These resources are in your Link Header or <link> element because you want a browser to perform some task on them as soon as possible, and this can be done quicker if they are in the Early Hint.

If you are making use of Cloudflare, it automatically helps you convert your Link Header and <link> elements into an Early Hint, but for the rest, you would have to do this yourself.

Note: For now, you can only include those with preload and preconnect because that is what Chrome supports. But I believe this will improve soon.

2. The LCP Element:

Another resource you need to include in your Early Hint is the Largest Contentful Paint element. To improve your LCP score, you need a browser to render your LCP element as soon as possible.

Include the URI of your LCP element in the Early Hint enables a browser to preload it up front and when the time comes to render it, the element is rendered faster.

You can make use of Lighthouse to find out which of your webpage elements is the LCP element and then include it in your Early Hint.

3. Render-Blocking Resource:

Render-Blocking Resources are one of the significant things that affect the performance of a website. These resources include JavaScript, stylesheets, and other resources that block a browser’s main thread for more than 50ms.

Although there are other ways of optimizing these render-blocking resources, another way to do this is to include them in your Early Hint and tell a browser to preload them.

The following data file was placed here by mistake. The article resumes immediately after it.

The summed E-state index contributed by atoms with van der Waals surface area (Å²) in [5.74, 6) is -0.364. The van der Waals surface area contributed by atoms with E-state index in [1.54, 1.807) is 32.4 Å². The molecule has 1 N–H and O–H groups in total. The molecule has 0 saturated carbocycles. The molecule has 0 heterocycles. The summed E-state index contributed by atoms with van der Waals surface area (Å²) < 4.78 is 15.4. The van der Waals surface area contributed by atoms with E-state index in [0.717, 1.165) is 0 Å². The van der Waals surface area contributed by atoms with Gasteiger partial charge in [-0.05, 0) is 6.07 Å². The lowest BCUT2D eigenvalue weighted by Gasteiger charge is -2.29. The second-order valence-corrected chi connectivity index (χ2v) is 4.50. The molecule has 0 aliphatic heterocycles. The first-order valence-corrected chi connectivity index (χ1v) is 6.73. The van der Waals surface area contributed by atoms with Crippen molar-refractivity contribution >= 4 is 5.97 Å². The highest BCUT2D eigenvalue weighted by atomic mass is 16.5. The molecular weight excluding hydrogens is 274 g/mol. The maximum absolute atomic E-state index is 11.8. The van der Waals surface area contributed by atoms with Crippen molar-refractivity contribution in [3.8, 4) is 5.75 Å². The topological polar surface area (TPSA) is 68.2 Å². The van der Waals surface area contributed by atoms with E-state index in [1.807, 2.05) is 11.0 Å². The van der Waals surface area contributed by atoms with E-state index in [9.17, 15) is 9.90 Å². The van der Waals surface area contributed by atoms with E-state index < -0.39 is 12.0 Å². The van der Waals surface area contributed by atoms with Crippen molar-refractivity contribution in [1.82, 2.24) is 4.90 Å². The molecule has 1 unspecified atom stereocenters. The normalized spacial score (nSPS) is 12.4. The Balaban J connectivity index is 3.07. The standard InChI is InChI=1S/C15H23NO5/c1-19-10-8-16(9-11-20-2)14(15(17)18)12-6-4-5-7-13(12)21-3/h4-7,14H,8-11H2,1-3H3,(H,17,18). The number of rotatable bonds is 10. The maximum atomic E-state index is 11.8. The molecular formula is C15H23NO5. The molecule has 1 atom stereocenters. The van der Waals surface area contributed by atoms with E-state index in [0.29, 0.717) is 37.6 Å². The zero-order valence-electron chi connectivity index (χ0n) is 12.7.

If this is done, the total blocking time of the resources will be reduced, improving your score in most of the web vital metrics.

4. Stable resources:

When picking resources, you want to include in the Early Hint, it is essential to only add stable elements that are not updated frequently. Here is what I mean by this.

103 Early Hints
Link: </main.abcd100.css>; rel=preload; as=style
[...]

In the above 103 Early Hint response, the browser is asked to preload main.abcd100.css as a stylesheet. This doesn’t seem right because main.abcd100.css is not stable and is updated frequently. By the time the server is done thinking and sends the main 200 response, here is what it looks like:

200 OK
[...]
<HTML>
<head>
   <title>Example</title>
   <link rel="stylesheet" href="/main.abcd105.css">

The resource required now is main.abcd105.css which is five versions ahead of what you asked the browser to preload. The main.abcd100.css preload earlier is not what the browser needs, so it will have to request main.abcd105.css, and the Early Hint was a waste.

So when including resources in the Early Hint, you want to go for resources that are independent of the main response and are stable.